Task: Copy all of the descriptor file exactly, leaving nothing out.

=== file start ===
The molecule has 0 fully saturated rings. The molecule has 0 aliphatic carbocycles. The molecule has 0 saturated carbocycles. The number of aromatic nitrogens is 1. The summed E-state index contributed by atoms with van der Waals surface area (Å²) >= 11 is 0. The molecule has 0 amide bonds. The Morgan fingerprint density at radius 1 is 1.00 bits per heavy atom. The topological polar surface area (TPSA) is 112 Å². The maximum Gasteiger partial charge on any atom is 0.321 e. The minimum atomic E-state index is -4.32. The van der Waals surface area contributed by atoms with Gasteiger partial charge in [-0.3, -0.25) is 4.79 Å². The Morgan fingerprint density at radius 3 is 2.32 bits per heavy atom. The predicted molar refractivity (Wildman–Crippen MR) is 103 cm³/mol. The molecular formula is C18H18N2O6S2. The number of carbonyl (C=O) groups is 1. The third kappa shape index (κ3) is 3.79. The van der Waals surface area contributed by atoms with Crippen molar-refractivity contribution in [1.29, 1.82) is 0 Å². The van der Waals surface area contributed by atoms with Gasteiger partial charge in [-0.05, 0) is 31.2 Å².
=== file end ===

The molecule has 0 fully saturated rings. The molecule has 0 aliphatic carbocycles. The molecule has 0 saturated carbocycles. The number of aromatic nitrogens is 1. The summed E-state index contributed by atoms with van der Waals surface area (Å²) >= 11 is 0. The molecule has 0 amide bonds. The Morgan fingerprint density at radius 1 is 1.00 bits per heavy atom. The topological polar surface area (TPSA) is 112 Å². The maximum Gasteiger partial charge on any atom is 0.321 e. The minimum atomic E-state index is -4.32. The van der Waals surface area contributed by atoms with Gasteiger partial charge in [-0.3, -0.25) is 4.79 Å². The Morgan fingerprint density at radius 3 is 2.32 bits per heavy atom. The predicted molar refractivity (Wildman–Crippen MR) is 103 cm³/mol. The molecular formula is C18H18N2O6S2. The number of carbonyl (C=O) groups is 1. The third kappa shape index (κ3) is 3.79. The van der Waals surface area contributed by atoms with Crippen molar-refractivity contribution in [1.29, 1.82) is 0 Å². The van der Waals surface area contributed by atoms with Gasteiger partial charge in [-0.05, 0) is 31.2 Å².